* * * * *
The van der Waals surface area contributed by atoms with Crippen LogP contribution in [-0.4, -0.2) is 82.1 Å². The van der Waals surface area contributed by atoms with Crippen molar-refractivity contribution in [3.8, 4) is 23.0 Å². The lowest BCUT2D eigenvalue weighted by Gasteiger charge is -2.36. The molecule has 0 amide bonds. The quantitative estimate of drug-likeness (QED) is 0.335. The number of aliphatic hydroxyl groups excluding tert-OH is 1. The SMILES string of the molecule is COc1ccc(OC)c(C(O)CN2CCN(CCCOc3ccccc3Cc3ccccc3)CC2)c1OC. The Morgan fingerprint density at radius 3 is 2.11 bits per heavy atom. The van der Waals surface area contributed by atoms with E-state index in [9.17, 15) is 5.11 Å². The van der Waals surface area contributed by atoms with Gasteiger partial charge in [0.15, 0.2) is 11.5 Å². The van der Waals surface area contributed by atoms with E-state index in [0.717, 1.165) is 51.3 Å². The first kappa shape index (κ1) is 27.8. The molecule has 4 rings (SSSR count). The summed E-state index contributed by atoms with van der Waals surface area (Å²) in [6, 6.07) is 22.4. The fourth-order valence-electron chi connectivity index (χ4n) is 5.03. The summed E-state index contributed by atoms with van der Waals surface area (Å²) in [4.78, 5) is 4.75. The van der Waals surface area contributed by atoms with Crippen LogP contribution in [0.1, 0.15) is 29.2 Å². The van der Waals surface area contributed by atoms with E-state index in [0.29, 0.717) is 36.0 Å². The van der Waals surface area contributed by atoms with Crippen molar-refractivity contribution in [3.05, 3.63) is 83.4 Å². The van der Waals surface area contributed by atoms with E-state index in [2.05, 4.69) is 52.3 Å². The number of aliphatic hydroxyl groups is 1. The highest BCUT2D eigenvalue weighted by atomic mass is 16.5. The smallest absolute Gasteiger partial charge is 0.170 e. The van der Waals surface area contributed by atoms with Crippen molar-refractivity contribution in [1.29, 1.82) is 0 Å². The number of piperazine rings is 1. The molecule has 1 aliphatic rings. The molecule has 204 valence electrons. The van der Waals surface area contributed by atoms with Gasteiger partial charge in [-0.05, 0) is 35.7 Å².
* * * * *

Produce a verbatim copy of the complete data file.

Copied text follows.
The van der Waals surface area contributed by atoms with Crippen LogP contribution in [-0.4, -0.2) is 82.1 Å². The van der Waals surface area contributed by atoms with Crippen molar-refractivity contribution in [3.8, 4) is 23.0 Å². The lowest BCUT2D eigenvalue weighted by Gasteiger charge is -2.36. The molecule has 0 amide bonds. The quantitative estimate of drug-likeness (QED) is 0.335. The number of aliphatic hydroxyl groups excluding tert-OH is 1. The SMILES string of the molecule is COc1ccc(OC)c(C(O)CN2CCN(CCCOc3ccccc3Cc3ccccc3)CC2)c1OC. The Morgan fingerprint density at radius 3 is 2.11 bits per heavy atom. The van der Waals surface area contributed by atoms with E-state index in [9.17, 15) is 5.11 Å². The van der Waals surface area contributed by atoms with Gasteiger partial charge in [0.15, 0.2) is 11.5 Å². The van der Waals surface area contributed by atoms with E-state index in [0.717, 1.165) is 51.3 Å². The first kappa shape index (κ1) is 27.8. The molecule has 4 rings (SSSR count). The summed E-state index contributed by atoms with van der Waals surface area (Å²) in [6, 6.07) is 22.4. The fourth-order valence-electron chi connectivity index (χ4n) is 5.03. The summed E-state index contributed by atoms with van der Waals surface area (Å²) in [4.78, 5) is 4.75. The van der Waals surface area contributed by atoms with Crippen LogP contribution in [0.1, 0.15) is 29.2 Å². The van der Waals surface area contributed by atoms with E-state index in [0.29, 0.717) is 36.0 Å². The van der Waals surface area contributed by atoms with Crippen molar-refractivity contribution in [3.05, 3.63) is 83.4 Å². The van der Waals surface area contributed by atoms with E-state index in [2.05, 4.69) is 52.3 Å². The number of aliphatic hydroxyl groups is 1. The highest BCUT2D eigenvalue weighted by atomic mass is 16.5. The smallest absolute Gasteiger partial charge is 0.170 e. The van der Waals surface area contributed by atoms with Crippen molar-refractivity contribution in [1.29, 1.82) is 0 Å². The number of piperazine rings is 1. The molecule has 1 aliphatic rings. The molecule has 204 valence electrons. The van der Waals surface area contributed by atoms with Gasteiger partial charge in [-0.05, 0) is 35.7 Å².